Mr. Mahoney stated that the sporting rifle functioned flawlessly. He fired the rifle on Key Largo and drew a crowd. He drew the same kind of crowd when he later test fired the rifle at an indoor range near Naples, Florida. For the indoor firing Paul used the plastic projectile rounds with no problem. While Paul did not experience any firing problems, he did experience a few with the crowds. Those that gathered to watch him fire wanted to buy the weapon. Paul pointed out that he received some generous offers but declined. He explained that they had viewed a rifle bound for a major dealer. KRINKS debuted the M97 at the Shot Show in Atlanta, Georgia in February of this year.
As Harry Callahan said, ‘A good man knows his limitations.’ This writer will leave the technical details to other writers. That being said, I make the following observation. The look, fit, and feel of the M97 Sporting Rifle is excellent. Some like thumb hole stocks, others do not. I find a thumb hole workable on the SVD Dragunov for long range. For a shorter range rifle, I like the pistol grip and straight stock of the M97 Sporter. Paul builds the receivers for the Sporting Rifle to European specifications.
I find it particularly impressive considering that the rifle contains only eight foreign parts. KRINKS fabricates all of the M97 receivers in house.
KRINKS’ in house quality control offers several advantages to the customer. First, KRINKS supplies a letter of compliance with each rifle. This letter states that the M97 Sporting Rifle complies with all current Federal firearms laws. Though Pauly will build the M97 as an assembled rifle, KRINKS also will offer custom service to retail customers. For those who have legal parts kits in country, KRINKS will assemble the M97 Sporting Rifle per BATF guidelines.
Those readers wishing M97 Sporting Rifles built from their legally owned kits should contact Paul Mahoney for pricing. Upon completion, KRINKS will furnish the customer with a certificate of compliance. For law enforcement agencies, Paul Mahoney will offer different custom receiver guns in full auto mode. To these guns and to those Class 2’s wishing to fabricated Post ’86 samples, all BATF rules will strictly apply. Those wishing law enforcement sales or receivers for crafting Post ’86 samples should contact Mr. Mahoney directly. Again, all BATF rules apply.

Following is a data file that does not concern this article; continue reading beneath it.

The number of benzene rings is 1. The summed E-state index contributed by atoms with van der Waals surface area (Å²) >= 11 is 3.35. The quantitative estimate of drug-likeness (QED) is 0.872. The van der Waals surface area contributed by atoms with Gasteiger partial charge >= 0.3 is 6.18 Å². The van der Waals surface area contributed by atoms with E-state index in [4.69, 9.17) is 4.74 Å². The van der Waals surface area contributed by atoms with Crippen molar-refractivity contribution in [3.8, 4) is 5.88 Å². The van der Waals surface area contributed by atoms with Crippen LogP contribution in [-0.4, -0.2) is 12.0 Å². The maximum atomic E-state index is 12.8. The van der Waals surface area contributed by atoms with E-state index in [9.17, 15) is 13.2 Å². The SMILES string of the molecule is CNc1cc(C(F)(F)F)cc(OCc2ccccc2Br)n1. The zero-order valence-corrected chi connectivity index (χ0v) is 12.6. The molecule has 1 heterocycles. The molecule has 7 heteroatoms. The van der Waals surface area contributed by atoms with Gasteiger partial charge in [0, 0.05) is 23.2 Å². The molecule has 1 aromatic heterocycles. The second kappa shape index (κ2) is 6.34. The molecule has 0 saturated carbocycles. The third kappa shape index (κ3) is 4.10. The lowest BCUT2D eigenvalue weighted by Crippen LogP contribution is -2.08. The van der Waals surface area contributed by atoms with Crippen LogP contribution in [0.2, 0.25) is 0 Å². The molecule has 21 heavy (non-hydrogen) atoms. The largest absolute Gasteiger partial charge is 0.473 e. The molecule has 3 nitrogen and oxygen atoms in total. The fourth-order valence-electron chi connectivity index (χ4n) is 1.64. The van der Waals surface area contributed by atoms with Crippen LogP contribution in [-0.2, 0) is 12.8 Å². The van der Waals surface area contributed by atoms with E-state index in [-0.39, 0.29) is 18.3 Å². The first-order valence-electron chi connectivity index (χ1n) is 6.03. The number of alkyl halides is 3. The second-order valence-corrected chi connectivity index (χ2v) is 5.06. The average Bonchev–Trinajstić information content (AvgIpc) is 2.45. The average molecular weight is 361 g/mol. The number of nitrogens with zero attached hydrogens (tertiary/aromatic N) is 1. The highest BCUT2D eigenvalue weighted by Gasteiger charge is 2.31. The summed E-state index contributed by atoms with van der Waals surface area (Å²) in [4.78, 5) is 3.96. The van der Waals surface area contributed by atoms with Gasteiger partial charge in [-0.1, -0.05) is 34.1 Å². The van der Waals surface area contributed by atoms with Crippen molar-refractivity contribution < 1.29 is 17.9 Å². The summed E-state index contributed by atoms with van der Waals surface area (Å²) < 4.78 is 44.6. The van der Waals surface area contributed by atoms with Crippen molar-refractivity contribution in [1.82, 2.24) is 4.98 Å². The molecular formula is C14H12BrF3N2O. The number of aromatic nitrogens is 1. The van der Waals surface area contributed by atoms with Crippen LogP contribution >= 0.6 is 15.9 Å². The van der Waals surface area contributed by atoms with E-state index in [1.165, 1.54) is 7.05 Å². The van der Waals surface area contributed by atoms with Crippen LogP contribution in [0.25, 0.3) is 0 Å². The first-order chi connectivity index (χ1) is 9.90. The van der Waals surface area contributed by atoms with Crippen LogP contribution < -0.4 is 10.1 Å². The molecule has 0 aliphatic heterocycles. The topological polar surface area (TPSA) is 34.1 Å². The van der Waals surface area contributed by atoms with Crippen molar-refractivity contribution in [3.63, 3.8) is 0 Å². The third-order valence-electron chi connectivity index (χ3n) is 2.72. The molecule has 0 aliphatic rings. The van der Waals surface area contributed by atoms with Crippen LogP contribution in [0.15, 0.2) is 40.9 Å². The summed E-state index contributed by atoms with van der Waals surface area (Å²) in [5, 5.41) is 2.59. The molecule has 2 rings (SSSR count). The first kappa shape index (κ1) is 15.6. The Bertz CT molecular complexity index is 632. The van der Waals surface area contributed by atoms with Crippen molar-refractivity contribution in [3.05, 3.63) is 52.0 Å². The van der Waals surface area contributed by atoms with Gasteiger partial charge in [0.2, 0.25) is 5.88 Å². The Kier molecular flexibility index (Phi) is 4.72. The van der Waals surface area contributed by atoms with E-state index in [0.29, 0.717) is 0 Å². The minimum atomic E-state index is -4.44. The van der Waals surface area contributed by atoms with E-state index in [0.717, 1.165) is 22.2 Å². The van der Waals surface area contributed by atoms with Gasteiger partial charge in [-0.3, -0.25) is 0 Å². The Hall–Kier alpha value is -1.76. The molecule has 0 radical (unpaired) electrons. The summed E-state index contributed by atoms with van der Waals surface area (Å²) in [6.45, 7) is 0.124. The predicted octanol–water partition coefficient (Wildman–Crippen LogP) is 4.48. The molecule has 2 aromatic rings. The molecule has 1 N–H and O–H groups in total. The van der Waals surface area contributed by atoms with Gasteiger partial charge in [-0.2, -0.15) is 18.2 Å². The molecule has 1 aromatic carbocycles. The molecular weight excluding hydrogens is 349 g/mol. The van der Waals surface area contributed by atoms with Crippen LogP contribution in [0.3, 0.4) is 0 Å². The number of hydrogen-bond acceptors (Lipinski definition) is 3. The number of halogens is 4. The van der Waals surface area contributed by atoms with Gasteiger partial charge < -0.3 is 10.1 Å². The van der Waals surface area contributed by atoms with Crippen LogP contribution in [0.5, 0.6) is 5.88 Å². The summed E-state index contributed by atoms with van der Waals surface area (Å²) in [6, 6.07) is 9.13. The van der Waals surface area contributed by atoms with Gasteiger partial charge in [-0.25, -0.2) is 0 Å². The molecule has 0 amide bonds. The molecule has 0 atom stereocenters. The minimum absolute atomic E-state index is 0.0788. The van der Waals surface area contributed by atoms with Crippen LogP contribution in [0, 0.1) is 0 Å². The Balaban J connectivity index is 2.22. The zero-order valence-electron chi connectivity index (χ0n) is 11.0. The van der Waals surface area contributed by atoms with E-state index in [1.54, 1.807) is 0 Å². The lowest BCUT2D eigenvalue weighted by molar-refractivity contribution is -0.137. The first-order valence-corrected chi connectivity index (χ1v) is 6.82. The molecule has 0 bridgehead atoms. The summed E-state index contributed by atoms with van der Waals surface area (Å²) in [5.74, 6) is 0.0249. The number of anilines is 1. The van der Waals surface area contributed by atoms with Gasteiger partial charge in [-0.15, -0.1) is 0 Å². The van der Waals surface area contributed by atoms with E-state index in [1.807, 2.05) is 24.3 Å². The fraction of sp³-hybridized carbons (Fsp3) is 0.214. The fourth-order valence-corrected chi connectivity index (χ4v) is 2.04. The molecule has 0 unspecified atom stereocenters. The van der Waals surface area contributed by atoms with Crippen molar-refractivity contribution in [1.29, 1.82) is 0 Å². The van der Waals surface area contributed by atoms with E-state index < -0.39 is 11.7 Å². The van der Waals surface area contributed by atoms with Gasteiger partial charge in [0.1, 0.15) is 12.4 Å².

The M97 Sporting Rifle from KRINKS accepts Kalashnikov magazines and drums in 762 x 39. Readers will find the M97 to be Y2K compliant. As of this writing, Pauly has counseled with Dave Selvaggio of DSA Inc. DSA is making plans to distribute the M97 and cooperate with KRINKS on another very interesting project. Small Arms Review will furnish more information on that project at a later time.
The photographs that accompany this article give one a sense of the M97 Sporting Rifle. Our intelligent readers know that hands on experiences tell more than text. Go by your local dealer and examine the quality for yourself. If unavailable in your area, contact KRINKS or DSA directly. Those wishing Sporting Rifles crafted from legally owned in country kits should contact Mr. Paul Mahoney at KRINKS. I suspect that the readers will find the M97 to be a well crafted rifle carrying a reasonable price.
We at Small Arms Review keep our readers on the cutting edge. We take our readers where others cannot go. We invite you to view the M97 Sporting Rifle within these pages and at your local 01. We invite you to judge the M97 for yourself. When you examine the M97 Sporting Rifle, remember this. In Small Arms Review you first read of the ‘The All American’— the M97 Sporting Rifle. Within the pages of your magazine you found the first text of this new rifle. We keep the faith. Enough said.
P.O. Box 387
Round Lake, IL 60073
1870 Elsa ST, Unit 3
Naples, FL 33942
357 Mulberry ST
Macon, GA 31201
Soup Bowl Enterprises
304 Wellons ST
Four Oaks, NC 27524
Special Thanks to Harold Shinn of First Son, Doug Hollberg, and Don Thomas for additional material. Paul Mahoney donated the finished rifle in the photographs to the 1934 Foundation. The Foundation raffled it at Spring ’99 KCR. The proceeds benefitted the Foundation’s work. The receiver reads ‘Y2K AK-001’. By its numbering, our readers will know that the KRINKS M97 Sporting Rifle qualifies as Y2K compliant.
|This article first appeared in Small Arms Review V2N11 (August 1999)